Lecturing In Class Doesn't Work Anymore
So many of us have sat through a boring lecture in a giant auditorium able to fit hundreds of students. Hearing a professor drawl on about physics, geology, or chemistry, barely involving the students in the lecture; it makes sense why so many students end up dropping out, failing, or falling asleep during class. These teaching methods don’t work, and it’s time to implement new, inclusive techniques.
A new study from Scott Freeman, a biology lecturer (the irony!) at the University of Washington, Seattle, shows how ineffective lecture classes are when it comes to students’ grades. It found that students who actively participated in class did way better than their lectured counterparts. “The biggest surprise for us was the magnitude of the effect, especially on failure rates,” Freeman said in a press release.
Freeman’s meta-analysis of 225 other studies found that students who took part in an active-learning classroom scored a letter grade one-third higher than those who sat through lectures. When it came to failing grades, however, the effect was obvious. Students who sat through lectures were 55 percent more likely to receive a D or F, or to withdraw from the course altogether, when compared to those who participated in active learning. These findings held true no matter the class size.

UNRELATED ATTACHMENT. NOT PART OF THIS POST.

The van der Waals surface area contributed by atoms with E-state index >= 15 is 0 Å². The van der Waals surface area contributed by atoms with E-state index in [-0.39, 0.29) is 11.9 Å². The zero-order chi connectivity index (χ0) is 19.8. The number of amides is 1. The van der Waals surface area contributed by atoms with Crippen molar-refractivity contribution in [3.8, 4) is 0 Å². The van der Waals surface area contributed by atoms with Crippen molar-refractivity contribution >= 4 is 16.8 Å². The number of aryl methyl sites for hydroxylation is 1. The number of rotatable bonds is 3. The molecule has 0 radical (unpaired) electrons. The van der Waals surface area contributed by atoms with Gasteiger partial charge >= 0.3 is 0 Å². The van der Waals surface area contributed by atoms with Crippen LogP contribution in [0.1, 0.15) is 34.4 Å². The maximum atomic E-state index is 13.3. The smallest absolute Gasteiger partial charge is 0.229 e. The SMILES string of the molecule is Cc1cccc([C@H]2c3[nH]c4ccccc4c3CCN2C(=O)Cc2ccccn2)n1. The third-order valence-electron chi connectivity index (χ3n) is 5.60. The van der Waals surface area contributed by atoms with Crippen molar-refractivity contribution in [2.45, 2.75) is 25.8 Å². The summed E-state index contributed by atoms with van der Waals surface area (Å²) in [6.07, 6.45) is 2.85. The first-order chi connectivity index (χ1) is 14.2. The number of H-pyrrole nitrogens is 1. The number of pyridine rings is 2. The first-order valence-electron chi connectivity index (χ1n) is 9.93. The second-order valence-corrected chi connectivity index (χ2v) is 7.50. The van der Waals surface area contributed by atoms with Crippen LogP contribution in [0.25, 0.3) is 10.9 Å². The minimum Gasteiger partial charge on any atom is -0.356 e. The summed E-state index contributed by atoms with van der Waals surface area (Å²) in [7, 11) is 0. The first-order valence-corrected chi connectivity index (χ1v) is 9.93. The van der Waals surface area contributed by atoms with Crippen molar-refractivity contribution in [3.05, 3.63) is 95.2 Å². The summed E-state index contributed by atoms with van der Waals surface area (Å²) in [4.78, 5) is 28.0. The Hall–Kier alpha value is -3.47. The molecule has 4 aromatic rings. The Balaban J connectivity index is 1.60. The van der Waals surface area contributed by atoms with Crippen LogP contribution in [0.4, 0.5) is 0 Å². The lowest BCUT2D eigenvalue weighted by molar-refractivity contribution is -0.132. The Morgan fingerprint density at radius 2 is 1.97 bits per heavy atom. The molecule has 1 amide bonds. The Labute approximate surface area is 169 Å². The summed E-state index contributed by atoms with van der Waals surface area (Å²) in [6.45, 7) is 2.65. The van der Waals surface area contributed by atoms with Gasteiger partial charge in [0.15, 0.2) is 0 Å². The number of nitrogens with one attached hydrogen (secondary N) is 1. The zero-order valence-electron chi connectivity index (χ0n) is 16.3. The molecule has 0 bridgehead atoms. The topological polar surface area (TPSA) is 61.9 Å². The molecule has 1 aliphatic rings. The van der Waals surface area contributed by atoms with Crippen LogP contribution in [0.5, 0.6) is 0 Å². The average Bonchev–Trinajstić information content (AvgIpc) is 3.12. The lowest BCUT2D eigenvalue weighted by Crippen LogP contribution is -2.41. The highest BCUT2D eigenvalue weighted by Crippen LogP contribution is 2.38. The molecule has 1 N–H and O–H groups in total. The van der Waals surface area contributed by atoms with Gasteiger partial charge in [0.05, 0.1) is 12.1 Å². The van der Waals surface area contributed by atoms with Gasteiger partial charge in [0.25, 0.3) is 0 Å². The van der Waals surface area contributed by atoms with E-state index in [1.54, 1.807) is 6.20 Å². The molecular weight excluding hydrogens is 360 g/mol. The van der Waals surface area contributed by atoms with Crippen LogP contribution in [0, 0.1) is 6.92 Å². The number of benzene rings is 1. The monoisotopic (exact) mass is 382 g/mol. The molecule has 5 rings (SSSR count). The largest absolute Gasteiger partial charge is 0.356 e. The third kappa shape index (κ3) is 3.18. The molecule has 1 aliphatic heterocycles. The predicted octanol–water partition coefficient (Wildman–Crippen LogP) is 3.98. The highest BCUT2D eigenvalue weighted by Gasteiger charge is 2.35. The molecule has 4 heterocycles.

“The average letter grade increases by only one-third, but the decreased failure rate is substantial,” said Rory Waterman, a chemistry professor at the University of Vermont, in the release. “Active-learning environments do not necessarily turn students into experts, but they help everyone perform better.” Though Waterman was not involved in the study, she advocates for active-learning techniques.
One such technique emphasized in the study was the use of clickers, which are devices that the students use to respond to questions, among other things. For example, students can respond to a professor’s multiple-choice question, and the answers will then appear as a bar chart showing how many students chose each one. Other ways to involve students in the learning process include group exercises, dramatic presentations, creating personal connections to the material, and building a sense of community in the classroom.
Getting it right is important, though. “You can goof it up if you don’t do it right,” Freeman said about professors, noting that clickers can be misused. “There’s a literature on how to use clickers effectively. People [who] have never read any of those papers. They’re just doing it off the cuff. For a scientists or engineer who’s trained to respect and act on it, it’s just horrifying.”
The findings will most likely not change teaching practices. But for any professor or teacher who is passionate about what they do, it adds to a growing body of evidence that inclusive, active learning is the best way to pass knowledge.
(Indebted to various sources)